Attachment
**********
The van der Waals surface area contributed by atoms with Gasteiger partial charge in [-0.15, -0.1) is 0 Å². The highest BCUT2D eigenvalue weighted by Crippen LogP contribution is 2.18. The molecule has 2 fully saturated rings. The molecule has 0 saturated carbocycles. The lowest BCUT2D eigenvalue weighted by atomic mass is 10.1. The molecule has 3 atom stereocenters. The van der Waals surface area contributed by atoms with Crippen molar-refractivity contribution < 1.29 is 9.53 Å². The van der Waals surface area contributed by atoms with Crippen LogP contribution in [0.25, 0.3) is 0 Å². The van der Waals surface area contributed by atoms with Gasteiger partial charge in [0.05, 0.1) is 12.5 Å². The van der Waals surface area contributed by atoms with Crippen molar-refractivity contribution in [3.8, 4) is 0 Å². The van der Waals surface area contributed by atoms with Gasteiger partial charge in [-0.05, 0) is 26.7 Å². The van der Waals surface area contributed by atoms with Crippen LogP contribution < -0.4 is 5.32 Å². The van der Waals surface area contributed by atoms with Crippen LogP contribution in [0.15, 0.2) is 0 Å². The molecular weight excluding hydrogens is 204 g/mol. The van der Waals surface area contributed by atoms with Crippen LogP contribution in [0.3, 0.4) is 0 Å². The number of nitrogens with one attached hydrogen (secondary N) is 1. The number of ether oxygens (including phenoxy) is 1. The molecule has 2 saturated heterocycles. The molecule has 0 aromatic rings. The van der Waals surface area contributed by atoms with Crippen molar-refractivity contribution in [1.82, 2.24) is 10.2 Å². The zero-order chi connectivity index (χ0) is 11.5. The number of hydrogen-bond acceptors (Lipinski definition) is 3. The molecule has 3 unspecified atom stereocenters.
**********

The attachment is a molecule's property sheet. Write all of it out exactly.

The van der Waals surface area contributed by atoms with Gasteiger partial charge in [-0.15, -0.1) is 0 Å². The highest BCUT2D eigenvalue weighted by Crippen LogP contribution is 2.18. The molecule has 2 fully saturated rings. The molecule has 0 saturated carbocycles. The lowest BCUT2D eigenvalue weighted by atomic mass is 10.1. The molecule has 3 atom stereocenters. The van der Waals surface area contributed by atoms with Crippen molar-refractivity contribution < 1.29 is 9.53 Å². The van der Waals surface area contributed by atoms with Crippen LogP contribution in [0.25, 0.3) is 0 Å². The van der Waals surface area contributed by atoms with Gasteiger partial charge in [0.05, 0.1) is 12.5 Å². The van der Waals surface area contributed by atoms with Crippen molar-refractivity contribution in [3.8, 4) is 0 Å². The van der Waals surface area contributed by atoms with Gasteiger partial charge in [-0.05, 0) is 26.7 Å². The van der Waals surface area contributed by atoms with Crippen LogP contribution < -0.4 is 5.32 Å². The van der Waals surface area contributed by atoms with Crippen LogP contribution in [0.15, 0.2) is 0 Å². The molecular weight excluding hydrogens is 204 g/mol. The van der Waals surface area contributed by atoms with Crippen LogP contribution in [0.3, 0.4) is 0 Å². The number of nitrogens with one attached hydrogen (secondary N) is 1. The number of ether oxygens (including phenoxy) is 1. The molecule has 2 saturated heterocycles. The molecule has 0 aromatic rings. The van der Waals surface area contributed by atoms with Crippen molar-refractivity contribution in [1.82, 2.24) is 10.2 Å². The zero-order chi connectivity index (χ0) is 11.5. The number of hydrogen-bond acceptors (Lipinski definition) is 3. The molecule has 3 unspecified atom stereocenters.